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Intel Promises Revolutionary 22nm Technology

By - Source: Tom's Hardware US | B 55 comments

Intel's CEO Paul Otellini attracted some interest during yesterday's earnings conference call when he told analysts that the next generation of 22 nm of processors will feature a "revolutionary" process technology.

We don't hear Intel using this word very often and if it does, then there is usually a good reason why it does.

"We remain on track to begin production on our 22-nanometer silicon process technology by the end of this year," Otellini said. This revolutionary technology will further distance Intel from the competition across all segments of computing." It took some time, but one analysts picked Otellini's note up and asked what would be so revolutionary about this technology, besides the fact that it drops from 32 to 22 nm. However, the CEO told Citigroup's Glen Yeung, that he really can't discuss the features and he would have to wait until the analyst day event in May.  

So, was Otellini referring to just the process technology or the integration of more processor features as a whole? There was no further information, but Intel highlighted the fact that it has dramatically increased its capital expenditures and R&D spending to $10.2 billion this year. We should be expecting some big steps from Intel over the next 24 months.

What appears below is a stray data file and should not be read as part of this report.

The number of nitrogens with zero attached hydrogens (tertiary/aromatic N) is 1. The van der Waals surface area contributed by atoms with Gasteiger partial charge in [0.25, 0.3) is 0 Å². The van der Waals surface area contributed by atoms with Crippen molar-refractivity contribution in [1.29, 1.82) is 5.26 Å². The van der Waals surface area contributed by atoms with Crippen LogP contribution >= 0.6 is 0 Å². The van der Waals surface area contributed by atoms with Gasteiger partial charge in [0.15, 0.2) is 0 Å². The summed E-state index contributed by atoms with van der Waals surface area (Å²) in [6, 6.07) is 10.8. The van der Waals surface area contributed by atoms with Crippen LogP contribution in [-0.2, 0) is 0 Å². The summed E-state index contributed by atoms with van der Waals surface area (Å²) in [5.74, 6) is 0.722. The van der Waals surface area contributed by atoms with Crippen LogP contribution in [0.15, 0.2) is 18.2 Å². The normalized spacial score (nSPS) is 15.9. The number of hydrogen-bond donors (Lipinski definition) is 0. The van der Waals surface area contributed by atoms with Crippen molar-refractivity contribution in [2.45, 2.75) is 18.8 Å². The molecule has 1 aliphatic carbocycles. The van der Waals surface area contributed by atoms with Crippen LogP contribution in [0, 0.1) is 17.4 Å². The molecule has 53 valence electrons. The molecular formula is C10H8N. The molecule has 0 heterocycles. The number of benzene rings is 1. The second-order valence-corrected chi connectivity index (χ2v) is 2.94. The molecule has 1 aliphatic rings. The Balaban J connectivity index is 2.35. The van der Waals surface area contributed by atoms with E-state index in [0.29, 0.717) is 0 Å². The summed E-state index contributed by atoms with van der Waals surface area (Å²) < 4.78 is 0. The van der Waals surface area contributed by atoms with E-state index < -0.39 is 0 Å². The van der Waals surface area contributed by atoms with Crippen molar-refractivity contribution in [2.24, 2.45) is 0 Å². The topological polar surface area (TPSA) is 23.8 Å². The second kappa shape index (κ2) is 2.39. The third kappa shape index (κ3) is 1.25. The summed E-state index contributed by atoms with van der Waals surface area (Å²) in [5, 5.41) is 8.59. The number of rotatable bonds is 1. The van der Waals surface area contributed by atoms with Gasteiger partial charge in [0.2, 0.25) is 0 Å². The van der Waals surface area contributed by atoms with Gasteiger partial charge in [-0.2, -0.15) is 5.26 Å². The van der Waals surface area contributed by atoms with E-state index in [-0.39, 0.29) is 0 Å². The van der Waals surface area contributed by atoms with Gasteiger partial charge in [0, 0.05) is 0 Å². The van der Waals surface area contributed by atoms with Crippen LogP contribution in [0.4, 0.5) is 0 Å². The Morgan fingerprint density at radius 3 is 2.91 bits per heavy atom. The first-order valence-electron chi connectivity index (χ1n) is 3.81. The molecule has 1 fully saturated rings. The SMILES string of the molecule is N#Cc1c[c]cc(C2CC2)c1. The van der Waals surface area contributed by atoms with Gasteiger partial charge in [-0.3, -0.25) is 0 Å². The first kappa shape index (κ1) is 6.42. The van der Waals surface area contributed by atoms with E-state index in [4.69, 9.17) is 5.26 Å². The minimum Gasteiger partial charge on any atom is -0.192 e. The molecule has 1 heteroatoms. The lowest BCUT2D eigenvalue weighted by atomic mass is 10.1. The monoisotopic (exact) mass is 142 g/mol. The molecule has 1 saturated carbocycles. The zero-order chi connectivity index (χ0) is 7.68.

The purpose apparently is a faster transition to 22 nm and later to 14 nm in an effort to keep its rivals at a distance and cash in on its process technology advantage. The company noted that its first smartphone processor Medfield will built in 32 nm and come to smartphones within 12 months. At 22 nm the desktop processor roadmap will "intercept" the smartphone processor roadmap and tablet/phone processors will move to 22 nm as well. The first Intel 22 nm processors are expected to be announced in Q4 of this year.  

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  • 0 Hide
    johnners2981 , April 20, 2011 10:06 PM
    technology is moving too fast, let me catch up
  • -1 Hide
    ferelden , April 20, 2011 10:12 PM
    amd is just dust in the wind
  • -1 Hide
    danwat1234 , April 20, 2011 10:12 PM
    14nm? Don't you mean 16nm, and then later, 11nm for CPUs?

    GPU lithography in the industry is different (40nm, 28nm, ..)
  • 1 Hide
    memadmax , April 20, 2011 10:19 PM
    Sweet, more transistors on the silicon equals more fun =D
  • 1 Hide
    JerseyFirefighter , April 20, 2011 10:32 PM
    Going to start my "flux capacitor" case mod for our up and coming friends.
  • 1 Hide
    kilo_17 , April 20, 2011 10:34 PM